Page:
"On behalf of road rage, I move the bill," said Assemblyman Gilbert "Whip" Wilson (D-Camden), a co-sponsor of the measure.
Assuming the legislation is signed by the governor, offending drivers who are caught clogging left lanes reserved for passing will see fines increase from the current $50-200, to $100-300. The new legislation also calls for $50 from each violation going to a fund for creating signs reminding drivers of the left-lane law.
The bill was originally put forth by New Jersey Senator Donald Norcross who often experienced the frustration of left-lane hogs while driving along the Atlantic City Expressway, according to nj.com.
"Some [drivers] won't get out of the left-hand lane until the lights of the state trooper cars are flashing - they are completely oblivious," he said.
Assemblyman Declan O'Scanlon echoed the frustration and noted the bill's aim at improving highway safety, stating that clogging up the left lane is the second-most dangerous driving activity -- behind drunk driving -- because it leads to severe cases of road rage.
"One driver cruising along in the left lane can cause dozens of other drivers to become frustrated, leading to more incidents of aggressive driving and additional, unnecessary lane changes - which, in turn, lead to more accidents," he said, according to nj.com.
O'Scanlon also said that he hopes the bill will not be a revenue generator, but an opportunity to educate drivers about the dangers of not practicing lane discipline.
Keeping right around the country
New Jersey has been one of the stricter states when it comes to enforcing left lane laws, even prior to this new legislation. According to nj.com, there were 4,233 tickets written for drivers who weren't using the left lane to either pass another vehicle or to prepare to execute a left turn.
Several other states also have keep-right laws on their books. Illinois, Kansas, Kentucky, Louisiana, Maine, Massachusetts and Oklahoma all have passed legislation that penalizes drivers in some way for driving in the left lane when not passing or turning, according to a document compiled by MIT.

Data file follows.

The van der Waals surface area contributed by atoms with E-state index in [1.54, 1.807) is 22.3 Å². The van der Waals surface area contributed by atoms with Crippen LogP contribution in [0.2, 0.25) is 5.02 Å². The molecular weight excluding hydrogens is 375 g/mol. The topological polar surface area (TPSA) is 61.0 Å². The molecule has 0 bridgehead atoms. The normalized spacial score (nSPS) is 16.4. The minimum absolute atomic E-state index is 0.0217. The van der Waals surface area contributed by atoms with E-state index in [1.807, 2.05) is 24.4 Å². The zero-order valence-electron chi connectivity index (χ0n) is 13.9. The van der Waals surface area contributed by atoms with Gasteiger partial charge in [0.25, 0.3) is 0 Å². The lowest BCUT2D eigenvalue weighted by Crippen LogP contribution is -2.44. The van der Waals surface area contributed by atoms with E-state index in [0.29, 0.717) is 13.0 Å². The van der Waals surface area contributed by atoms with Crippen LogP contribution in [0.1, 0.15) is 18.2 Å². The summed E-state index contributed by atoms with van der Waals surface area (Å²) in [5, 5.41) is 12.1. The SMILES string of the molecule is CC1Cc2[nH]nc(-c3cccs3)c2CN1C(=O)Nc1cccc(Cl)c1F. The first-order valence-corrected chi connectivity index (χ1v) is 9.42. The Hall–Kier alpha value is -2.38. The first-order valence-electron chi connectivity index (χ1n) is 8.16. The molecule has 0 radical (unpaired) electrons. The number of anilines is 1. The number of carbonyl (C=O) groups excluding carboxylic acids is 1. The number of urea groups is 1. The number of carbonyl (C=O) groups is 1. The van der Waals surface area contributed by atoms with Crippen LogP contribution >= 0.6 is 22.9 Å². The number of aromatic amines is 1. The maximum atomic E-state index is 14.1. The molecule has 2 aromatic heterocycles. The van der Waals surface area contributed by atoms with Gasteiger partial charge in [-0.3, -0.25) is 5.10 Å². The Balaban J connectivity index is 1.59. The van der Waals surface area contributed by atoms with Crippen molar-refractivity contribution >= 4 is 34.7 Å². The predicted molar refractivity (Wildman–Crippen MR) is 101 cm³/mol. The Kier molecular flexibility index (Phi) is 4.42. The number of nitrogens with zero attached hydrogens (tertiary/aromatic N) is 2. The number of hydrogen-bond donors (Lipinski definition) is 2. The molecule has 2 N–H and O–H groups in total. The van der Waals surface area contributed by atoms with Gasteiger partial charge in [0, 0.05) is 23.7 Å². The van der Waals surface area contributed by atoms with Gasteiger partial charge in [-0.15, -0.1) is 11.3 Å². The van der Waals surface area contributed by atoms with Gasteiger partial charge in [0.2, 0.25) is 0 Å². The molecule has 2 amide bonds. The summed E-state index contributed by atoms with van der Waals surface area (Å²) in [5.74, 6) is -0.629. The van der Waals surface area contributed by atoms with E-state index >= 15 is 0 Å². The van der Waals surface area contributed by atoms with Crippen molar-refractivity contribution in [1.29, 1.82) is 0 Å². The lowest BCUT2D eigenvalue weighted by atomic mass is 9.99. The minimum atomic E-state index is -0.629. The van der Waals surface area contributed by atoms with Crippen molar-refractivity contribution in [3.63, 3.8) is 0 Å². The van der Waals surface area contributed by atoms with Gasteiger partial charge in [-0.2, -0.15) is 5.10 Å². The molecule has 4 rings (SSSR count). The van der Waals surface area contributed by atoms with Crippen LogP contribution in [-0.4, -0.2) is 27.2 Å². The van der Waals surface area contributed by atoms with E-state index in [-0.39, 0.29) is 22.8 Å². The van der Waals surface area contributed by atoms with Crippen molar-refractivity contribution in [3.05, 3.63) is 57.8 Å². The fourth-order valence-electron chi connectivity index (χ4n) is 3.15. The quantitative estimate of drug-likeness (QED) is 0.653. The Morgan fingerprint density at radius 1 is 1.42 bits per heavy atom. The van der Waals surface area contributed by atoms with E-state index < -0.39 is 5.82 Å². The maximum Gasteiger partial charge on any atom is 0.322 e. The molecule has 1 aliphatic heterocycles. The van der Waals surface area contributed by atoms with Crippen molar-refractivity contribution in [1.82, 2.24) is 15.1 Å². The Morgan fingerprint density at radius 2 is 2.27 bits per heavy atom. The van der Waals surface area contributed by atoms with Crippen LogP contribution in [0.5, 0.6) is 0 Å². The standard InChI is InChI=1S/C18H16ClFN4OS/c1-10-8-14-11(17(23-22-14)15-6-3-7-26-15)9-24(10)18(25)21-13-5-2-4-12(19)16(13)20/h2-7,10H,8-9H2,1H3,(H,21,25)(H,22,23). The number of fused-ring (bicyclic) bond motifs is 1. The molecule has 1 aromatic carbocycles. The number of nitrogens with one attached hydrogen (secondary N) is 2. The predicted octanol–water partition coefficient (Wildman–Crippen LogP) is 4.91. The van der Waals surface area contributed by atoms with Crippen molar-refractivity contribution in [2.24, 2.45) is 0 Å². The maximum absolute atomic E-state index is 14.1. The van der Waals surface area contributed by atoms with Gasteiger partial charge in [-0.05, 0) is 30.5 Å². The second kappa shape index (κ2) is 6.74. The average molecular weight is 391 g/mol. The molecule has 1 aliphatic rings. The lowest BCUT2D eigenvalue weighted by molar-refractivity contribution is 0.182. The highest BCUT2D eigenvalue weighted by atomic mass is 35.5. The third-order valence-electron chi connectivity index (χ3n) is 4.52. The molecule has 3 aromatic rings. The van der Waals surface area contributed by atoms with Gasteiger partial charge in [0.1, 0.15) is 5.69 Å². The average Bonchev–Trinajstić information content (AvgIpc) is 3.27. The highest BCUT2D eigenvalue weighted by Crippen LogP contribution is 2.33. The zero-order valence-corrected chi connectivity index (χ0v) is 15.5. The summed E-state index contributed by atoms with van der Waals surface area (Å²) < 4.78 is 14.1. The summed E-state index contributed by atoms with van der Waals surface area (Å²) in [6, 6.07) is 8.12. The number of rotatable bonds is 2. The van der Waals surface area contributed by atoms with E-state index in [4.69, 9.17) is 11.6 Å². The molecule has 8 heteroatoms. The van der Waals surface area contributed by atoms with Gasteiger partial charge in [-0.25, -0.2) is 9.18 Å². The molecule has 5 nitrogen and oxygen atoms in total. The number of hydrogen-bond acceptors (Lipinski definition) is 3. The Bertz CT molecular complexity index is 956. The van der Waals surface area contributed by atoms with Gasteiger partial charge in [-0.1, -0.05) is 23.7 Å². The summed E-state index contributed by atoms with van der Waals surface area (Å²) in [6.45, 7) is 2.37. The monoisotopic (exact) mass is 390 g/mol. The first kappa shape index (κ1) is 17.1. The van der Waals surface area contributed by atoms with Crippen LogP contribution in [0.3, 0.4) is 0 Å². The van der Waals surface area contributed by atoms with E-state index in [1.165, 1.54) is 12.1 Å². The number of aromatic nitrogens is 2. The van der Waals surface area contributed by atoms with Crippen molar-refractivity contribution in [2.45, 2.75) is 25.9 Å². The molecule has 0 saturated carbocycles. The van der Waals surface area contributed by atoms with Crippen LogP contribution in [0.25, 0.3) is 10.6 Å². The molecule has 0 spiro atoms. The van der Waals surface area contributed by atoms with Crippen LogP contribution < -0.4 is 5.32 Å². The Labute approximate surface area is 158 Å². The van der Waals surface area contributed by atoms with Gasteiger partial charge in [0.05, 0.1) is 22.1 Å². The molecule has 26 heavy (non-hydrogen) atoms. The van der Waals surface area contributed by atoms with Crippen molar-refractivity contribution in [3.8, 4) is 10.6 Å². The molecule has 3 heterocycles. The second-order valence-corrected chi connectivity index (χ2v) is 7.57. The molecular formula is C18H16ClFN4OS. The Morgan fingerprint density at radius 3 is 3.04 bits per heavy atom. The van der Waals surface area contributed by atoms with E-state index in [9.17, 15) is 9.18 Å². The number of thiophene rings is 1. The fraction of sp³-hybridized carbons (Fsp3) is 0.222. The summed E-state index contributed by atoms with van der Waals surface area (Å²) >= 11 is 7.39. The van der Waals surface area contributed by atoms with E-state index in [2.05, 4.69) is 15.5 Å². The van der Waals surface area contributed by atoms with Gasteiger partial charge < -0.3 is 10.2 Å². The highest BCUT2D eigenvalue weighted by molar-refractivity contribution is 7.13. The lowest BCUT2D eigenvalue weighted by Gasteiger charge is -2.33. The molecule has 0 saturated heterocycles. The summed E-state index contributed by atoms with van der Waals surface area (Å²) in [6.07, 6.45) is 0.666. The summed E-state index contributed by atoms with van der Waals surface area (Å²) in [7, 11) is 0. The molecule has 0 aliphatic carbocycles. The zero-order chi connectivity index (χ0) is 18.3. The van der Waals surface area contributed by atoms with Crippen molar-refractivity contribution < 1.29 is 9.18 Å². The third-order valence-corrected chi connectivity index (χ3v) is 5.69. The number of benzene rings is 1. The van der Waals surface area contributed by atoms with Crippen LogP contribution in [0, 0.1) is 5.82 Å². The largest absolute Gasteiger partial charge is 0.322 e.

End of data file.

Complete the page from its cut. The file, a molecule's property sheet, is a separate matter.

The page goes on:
But, when it comes to the rest of the states, laws regarding left-lane driving get muddy. For instance, several states require drivers to move over from the left lane only if they are blocking traffic. Many other states follow the Uniform Vehicle Code and require cars that are traveling slower than the flow of traffic to move over to the right, regardless of the speed limit. Others permit vehicles driving the speed limit to drive in the left lane and the rest have no laws on their books at all.
Some states further complicate their laws by enforcing them only at certain speeds or on specific types of roads. Michigan law, for example, allows left-lane driving in the instance of "heavy traffic" or on freeways with three or more lanes.
Although it's a couple years old, Jalopnik has a great map that illustrates the different laws in each state in the US.
Safety and traffic flow
We can all likely agree that left-lane laws seem like a good idea, since we've all surely muttered a drunken sailor's worth of expletives due to slow drivers in the fast lane. But hard numbers that back up the assertion that left-lane laws improve safety are hard to come by.
Neither the National Highway Traffic Safety Administration nor the Governors Highway Safety Administration, the two big national highway transportation organizations, have any quantifiable data on the impact left-lane laws have had on safety in the states where they are enforced. Nor have they found any impact on traffic flow.